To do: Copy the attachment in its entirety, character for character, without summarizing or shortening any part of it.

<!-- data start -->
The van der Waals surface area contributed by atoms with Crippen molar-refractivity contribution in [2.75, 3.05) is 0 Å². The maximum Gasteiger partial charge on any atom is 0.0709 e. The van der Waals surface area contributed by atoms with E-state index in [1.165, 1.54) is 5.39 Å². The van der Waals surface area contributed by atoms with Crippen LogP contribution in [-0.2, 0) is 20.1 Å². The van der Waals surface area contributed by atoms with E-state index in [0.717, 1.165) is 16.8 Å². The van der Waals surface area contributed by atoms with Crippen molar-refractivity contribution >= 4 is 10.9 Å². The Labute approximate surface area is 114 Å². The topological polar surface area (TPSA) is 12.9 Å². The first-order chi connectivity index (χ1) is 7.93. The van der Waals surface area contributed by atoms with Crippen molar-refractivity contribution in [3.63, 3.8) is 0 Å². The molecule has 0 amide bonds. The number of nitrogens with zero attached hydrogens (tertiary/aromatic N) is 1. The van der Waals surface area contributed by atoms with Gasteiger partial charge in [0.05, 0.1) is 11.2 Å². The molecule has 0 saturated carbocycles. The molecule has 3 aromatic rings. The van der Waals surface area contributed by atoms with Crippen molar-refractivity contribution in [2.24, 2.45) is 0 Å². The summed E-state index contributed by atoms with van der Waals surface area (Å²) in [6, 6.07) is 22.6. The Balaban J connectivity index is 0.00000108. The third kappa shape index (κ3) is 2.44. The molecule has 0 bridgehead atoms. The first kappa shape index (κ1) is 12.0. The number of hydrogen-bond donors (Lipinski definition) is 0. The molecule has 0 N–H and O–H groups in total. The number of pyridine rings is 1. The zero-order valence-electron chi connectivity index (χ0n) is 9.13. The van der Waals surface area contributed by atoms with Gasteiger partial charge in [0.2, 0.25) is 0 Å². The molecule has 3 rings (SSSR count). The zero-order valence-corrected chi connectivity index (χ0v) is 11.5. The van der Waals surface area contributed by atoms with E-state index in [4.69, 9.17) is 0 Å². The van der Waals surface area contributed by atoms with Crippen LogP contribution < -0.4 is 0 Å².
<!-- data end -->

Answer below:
The van der Waals surface area contributed by atoms with Crippen molar-refractivity contribution in [2.75, 3.05) is 0 Å². The maximum Gasteiger partial charge on any atom is 0.0709 e. The van der Waals surface area contributed by atoms with E-state index in [1.165, 1.54) is 5.39 Å². The van der Waals surface area contributed by atoms with Crippen LogP contribution in [-0.2, 0) is 20.1 Å². The van der Waals surface area contributed by atoms with E-state index in [0.717, 1.165) is 16.8 Å². The van der Waals surface area contributed by atoms with Crippen molar-refractivity contribution >= 4 is 10.9 Å². The Labute approximate surface area is 114 Å². The topological polar surface area (TPSA) is 12.9 Å². The first-order chi connectivity index (χ1) is 7.93. The van der Waals surface area contributed by atoms with Crippen molar-refractivity contribution in [3.63, 3.8) is 0 Å². The molecule has 0 amide bonds. The number of nitrogens with zero attached hydrogens (tertiary/aromatic N) is 1. The van der Waals surface area contributed by atoms with Gasteiger partial charge in [0.05, 0.1) is 11.2 Å². The molecule has 0 saturated carbocycles. The molecule has 3 aromatic rings. The van der Waals surface area contributed by atoms with Crippen molar-refractivity contribution in [2.24, 2.45) is 0 Å². The summed E-state index contributed by atoms with van der Waals surface area (Å²) in [6, 6.07) is 22.6. The Balaban J connectivity index is 0.00000108. The third kappa shape index (κ3) is 2.44. The molecule has 0 bridgehead atoms. The first kappa shape index (κ1) is 12.0. The number of hydrogen-bond donors (Lipinski definition) is 0. The molecule has 0 N–H and O–H groups in total. The number of pyridine rings is 1. The zero-order valence-electron chi connectivity index (χ0n) is 9.13. The van der Waals surface area contributed by atoms with Gasteiger partial charge in [0.2, 0.25) is 0 Å². The molecule has 3 rings (SSSR count). The zero-order valence-corrected chi connectivity index (χ0v) is 11.5. The van der Waals surface area contributed by atoms with E-state index in [4.69, 9.17) is 0 Å². The van der Waals surface area contributed by atoms with Crippen LogP contribution < -0.4 is 0 Å².